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I'm kind of stuck on this problem and been working on it for days and cannot come to the conclusion of the proof.

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I edited your post, make sure I did not change your question. – Mhenni Benghorbal Nov 29 '12 at 6:29

Hint: Write $f(z) = u(x,y) + iv(x,y)$, where $u$ and $v$ have real values. Then $|f(z)|^2 = u(x,y)^2 + v(x,y)^2$, and you can compute the left-hand side in terms of partial derivatives of $u$ and $v$. Using the Cauchy-Riemann equations, it should simplify nicely: for instance, you'll find that $$\frac{\partial^2u}{\partial x^2}+\frac{\partial^2u}{\partial y^2} = 0,$$ and a similar identity for $v$.

For the right-hand side, you can use the fact that $$\frac{df}{dz} = \frac12\left( \frac{\partial f}{\partial x} - i \frac{\partial f}{\partial y} \right),$$ and write the right-hand side of that equation in terms of partial derivatives of $u$ and $v$, and use the Cauchy-Riemann equations again.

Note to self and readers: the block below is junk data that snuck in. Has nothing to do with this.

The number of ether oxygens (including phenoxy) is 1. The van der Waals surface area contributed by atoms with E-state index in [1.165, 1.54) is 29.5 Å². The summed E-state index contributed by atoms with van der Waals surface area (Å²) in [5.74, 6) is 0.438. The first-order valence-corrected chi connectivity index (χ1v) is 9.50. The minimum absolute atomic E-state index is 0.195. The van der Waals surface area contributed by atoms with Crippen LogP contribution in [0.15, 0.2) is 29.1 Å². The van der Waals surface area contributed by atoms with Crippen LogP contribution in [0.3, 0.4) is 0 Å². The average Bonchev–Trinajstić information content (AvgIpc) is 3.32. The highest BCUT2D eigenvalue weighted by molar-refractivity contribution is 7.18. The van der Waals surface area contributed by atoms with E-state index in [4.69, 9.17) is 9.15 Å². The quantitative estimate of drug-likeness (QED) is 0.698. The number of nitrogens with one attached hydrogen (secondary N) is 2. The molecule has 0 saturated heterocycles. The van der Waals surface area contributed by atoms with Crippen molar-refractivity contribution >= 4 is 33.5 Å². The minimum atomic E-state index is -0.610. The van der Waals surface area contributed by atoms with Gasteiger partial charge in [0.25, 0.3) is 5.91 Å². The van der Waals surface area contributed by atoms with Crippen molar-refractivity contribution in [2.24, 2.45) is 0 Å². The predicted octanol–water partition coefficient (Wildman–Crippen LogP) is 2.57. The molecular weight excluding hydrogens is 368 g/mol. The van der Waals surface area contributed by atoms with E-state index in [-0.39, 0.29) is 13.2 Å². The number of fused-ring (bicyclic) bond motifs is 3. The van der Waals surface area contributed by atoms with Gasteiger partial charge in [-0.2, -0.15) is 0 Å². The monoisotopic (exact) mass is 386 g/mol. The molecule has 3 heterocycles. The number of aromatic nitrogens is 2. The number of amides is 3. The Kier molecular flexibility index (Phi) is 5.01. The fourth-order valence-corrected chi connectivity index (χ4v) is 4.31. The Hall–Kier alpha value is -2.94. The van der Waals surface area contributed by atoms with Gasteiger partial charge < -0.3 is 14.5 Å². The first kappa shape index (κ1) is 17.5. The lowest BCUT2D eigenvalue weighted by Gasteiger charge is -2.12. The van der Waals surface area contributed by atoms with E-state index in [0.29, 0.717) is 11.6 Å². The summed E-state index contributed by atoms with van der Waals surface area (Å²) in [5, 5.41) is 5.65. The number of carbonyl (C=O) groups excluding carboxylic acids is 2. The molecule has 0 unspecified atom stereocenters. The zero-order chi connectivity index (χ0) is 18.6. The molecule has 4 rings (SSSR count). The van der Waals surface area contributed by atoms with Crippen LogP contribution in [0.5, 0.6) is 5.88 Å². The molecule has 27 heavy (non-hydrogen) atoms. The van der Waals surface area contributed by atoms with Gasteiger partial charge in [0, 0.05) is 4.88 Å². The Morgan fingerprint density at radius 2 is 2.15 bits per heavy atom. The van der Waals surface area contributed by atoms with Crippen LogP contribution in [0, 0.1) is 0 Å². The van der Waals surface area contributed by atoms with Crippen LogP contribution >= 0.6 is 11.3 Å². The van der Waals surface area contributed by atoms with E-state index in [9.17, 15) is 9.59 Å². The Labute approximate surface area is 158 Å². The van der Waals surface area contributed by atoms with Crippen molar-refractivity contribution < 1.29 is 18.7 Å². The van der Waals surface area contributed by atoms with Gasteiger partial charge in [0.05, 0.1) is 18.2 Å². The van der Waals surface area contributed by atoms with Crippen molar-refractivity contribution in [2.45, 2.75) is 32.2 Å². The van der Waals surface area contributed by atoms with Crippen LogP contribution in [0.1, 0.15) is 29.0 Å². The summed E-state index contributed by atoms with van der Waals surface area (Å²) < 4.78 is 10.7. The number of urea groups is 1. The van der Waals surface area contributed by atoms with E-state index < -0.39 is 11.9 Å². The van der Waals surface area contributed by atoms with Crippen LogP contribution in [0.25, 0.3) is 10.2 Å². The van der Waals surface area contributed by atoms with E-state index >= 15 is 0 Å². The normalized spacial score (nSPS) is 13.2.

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Let $\frac{\partial}{\partial z} = \tfrac{1}{2}(\frac{\partial}{\partial x} - i \frac{\partial}{\partial y})$ and $\frac{\partial}{\partial \overline{z}} = \tfrac{1}{2}(\frac{\partial}{\partial x} + i \frac{\partial}{\partial y})$. Then $\frac{\partial^2}{\partial x^2} + \frac{\partial^2}{\partial y^2} = 4 \frac{\partial}{\partial z} \frac{\partial}{\partial \overline{z}}$ so

$$ (\frac{\partial^2}{\partial x^2} + \frac{\partial^2}{\partial y^2}) |f|^2 = 4 \frac{\partial}{\partial z} \frac{\partial}{\partial \overline{z}} f \, \overline{f} = 4 \frac{\partial}{\partial z}(0 \cdot \overline{f} + f \, \overline{f'}) = 4(f' \, \overline{f'} + f \cdot 0) = 4|f'|^2. $$

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